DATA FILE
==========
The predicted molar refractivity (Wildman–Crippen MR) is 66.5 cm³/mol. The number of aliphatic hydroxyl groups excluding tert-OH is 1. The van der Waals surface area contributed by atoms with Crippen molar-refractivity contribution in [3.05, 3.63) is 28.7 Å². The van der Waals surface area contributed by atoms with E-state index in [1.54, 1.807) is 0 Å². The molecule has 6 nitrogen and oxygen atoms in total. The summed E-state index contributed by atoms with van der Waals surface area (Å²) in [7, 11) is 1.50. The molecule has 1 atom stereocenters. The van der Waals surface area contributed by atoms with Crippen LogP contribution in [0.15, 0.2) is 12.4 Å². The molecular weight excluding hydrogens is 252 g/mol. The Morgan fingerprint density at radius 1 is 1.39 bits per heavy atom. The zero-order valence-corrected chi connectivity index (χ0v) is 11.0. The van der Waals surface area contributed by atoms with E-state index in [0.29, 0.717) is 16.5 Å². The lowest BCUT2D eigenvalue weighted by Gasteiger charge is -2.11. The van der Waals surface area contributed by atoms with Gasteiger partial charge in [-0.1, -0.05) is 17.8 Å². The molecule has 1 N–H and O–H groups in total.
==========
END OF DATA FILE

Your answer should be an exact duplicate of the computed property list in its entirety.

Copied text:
The predicted molar refractivity (Wildman–Crippen MR) is 66.5 cm³/mol. The number of aliphatic hydroxyl groups excluding tert-OH is 1. The van der Waals surface area contributed by atoms with Crippen molar-refractivity contribution in [3.05, 3.63) is 28.7 Å². The van der Waals surface area contributed by atoms with E-state index in [1.54, 1.807) is 0 Å². The molecule has 6 nitrogen and oxygen atoms in total. The summed E-state index contributed by atoms with van der Waals surface area (Å²) in [7, 11) is 1.50. The molecule has 1 atom stereocenters. The van der Waals surface area contributed by atoms with Crippen LogP contribution in [0.15, 0.2) is 12.4 Å². The molecular weight excluding hydrogens is 252 g/mol. The Morgan fingerprint density at radius 1 is 1.39 bits per heavy atom. The zero-order valence-corrected chi connectivity index (χ0v) is 11.0. The van der Waals surface area contributed by atoms with E-state index in [0.29, 0.717) is 16.5 Å². The lowest BCUT2D eigenvalue weighted by Gasteiger charge is -2.11. The van der Waals surface area contributed by atoms with Gasteiger partial charge in [-0.1, -0.05) is 17.8 Å². The molecule has 1 N–H and O–H groups in total.